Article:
★ ★ ★ ★ ★
Retsif Ha’Aliya Ha’Shniya, Yafo Port
Sunday, Tuesday, Thursday
(6:30pm – Vegetarian Meal 90 NIS OR Fish Meal 110 NIS)
(8:30pm – Vegetarian Dinner 140 NIS OR Fish Dinner 160 NIS)
I recently enjoyed one of the most romantic dinners of my life. Think whispered conversations, stolen kisses, quiet giggles, and completely worriless enjoyment… What do you imagine? Sharing bites of churros con chocolate in a quiet café in Europe? A beachside meal eaten while a gentle Mediterranean sea breeze playfully ruffles your hair? A small table for two at an intimate, candlelit restaurant? Outdoor seating in a quaint garden under twinkling stars?
I doubt any of you instantly thought of a restaurant where you can see nothing, where you have to be led to your table in a human train and eat your meal in the absolutely pitch black darkness while sharing your table with people you’ve never met. But believe it or not, despite not being able to make eye contact or even see the people you’re eating with, the experience is incredibly intimate.
Na’LaGaat is a center in Yafo for the deaf and blind. They have a café, a theatre, and a restaurant. After many attempts to make a reservation and many cancellations due to a number of scheduling conflicts, we finally made it to the restaurant, Blackout.
Blackout has two seatings on Sundays, Tuesdays, and Thursdays—one at 6:30pm and one at 8:30pm. The 8:30pm seating is longer and includes more food, but trust me when I say that the amount of food you get at the 6:30pm seating is plenty.
Before you enter, the staff provides you with a menu and explains how it all works. You order your meal before entering, but you can order drinks from your waiter/waitress once inside. The wait staff is comprised of those who are blind or severely visually impaired. You are seated next to your dining partner, as it is far easier to interact with them this way, although you may be seated with other diners. If you need anything during the meal, you simply call for your waiter, as they are always nearby. Bibs are provided for those who want to avoid making a mess of themselves during the meal (we’d recommend taking one to wear as a bib and another to supplement your napkin).
Inside Na’LaGaat. This is the area where you lock up your belongings in a locker and choose your meal before entering the restaurant.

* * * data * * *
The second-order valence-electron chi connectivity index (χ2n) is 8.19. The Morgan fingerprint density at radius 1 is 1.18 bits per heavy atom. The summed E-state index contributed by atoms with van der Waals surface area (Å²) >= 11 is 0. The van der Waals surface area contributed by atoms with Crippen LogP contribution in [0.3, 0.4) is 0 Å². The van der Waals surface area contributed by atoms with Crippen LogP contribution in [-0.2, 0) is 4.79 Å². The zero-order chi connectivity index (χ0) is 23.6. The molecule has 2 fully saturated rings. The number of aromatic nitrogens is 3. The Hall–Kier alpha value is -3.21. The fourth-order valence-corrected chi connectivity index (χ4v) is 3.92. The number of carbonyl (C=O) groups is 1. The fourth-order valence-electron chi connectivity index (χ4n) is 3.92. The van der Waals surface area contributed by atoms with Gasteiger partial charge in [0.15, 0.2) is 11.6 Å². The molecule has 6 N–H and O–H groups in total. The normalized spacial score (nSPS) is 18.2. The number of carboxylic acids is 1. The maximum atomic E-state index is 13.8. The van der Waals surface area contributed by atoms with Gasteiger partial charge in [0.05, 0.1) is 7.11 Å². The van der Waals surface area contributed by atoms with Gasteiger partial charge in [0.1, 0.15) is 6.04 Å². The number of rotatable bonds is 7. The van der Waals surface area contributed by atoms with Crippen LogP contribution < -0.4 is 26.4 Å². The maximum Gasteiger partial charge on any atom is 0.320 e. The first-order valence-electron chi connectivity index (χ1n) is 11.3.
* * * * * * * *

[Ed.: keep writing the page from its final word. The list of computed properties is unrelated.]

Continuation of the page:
We giddily awaited to be seated, watching as couple after couple entered the restaurant with their bibs on. We ended up being the last couple led in. Before entering the restaurant, you enter a small “holding” area of sorts where you meet your waiter/waitress in a dimly lit environment. After the introductions, our waitress explained that we’ll “human train” our way to our table. A waitress-Taly-Doug train proceeded into the void of darkness that was the restaurant.
Our waitress helped us feel our way into our seats, told us that our napkin and silverware were to our right, and suggested that Doug try to pour water into our glasses from the jug on the table. He cautiously did so, successfully filling both of our glasses without spilling (as far as we could feel, anyways, since we couldn’t actually see of course).
I spent the first few minutes convinced that my eyes would adjust to the dark and that at any moment I would turn my head and see shadows, at least. I just couldn’t understand how they managed to make the restaurant so dark! I couldn’t help but put my hand directly in front of my face just to see if I would see something. I didn’t. For the first time in as long as I can remember, I was in the complete, utter darkness. There were no windows, clocks, watches, phones, or cameras inside – just blackness.
We managed to get through our breadbasket without incident, but our meals required a little more effort. I had ordered the pistachio gnocchi in creamy poppy-seed and almond sauce while Doug, being more adventurous, ordered the surprise meal.
Our waitress put our meals in front of us. Thinking it couldn’t be that hard to eat without seeing, I found my fork and stabbed it into the middle of my plate. Only when I put my fork in my mouth did I realize that it was empty. It took several such instances before I became more attuned to and focused on the slight pressure difference in using my fork when I actually pierced a piece of gnocchi and the tiny weight at the end of my fork when it had something on it. As the meal went on and my plate emptied, it also became increasingly difficult to find pieces of gnocchi. I had to use my silverware to simply push things towards the center of my plate so I wouldn’t miss anything. I couldn’t help but wonder how many meals went back to the kitchen only partly eaten, since people couldn’t find their food in the dark.
Doug, meanwhile, had an entirely different dilemma when he got his meal. He had ordered the “Surprise Meal” and had no idea how to approach it—what silverware to use, if it needed cutting, if it would be warm or cold. Luckily, it turned out to be a rather simple dish: spinach ravioli.
As if eating our own meals wasn’t enough of a challenge, we both wanted to try the other’s dish. We wound up having to feel for each other’s hands in order to find the fork.
Getting past the enjoyment of the actual experience, I thought the food was rather tasty too. Nothing out of this world, but definitely good.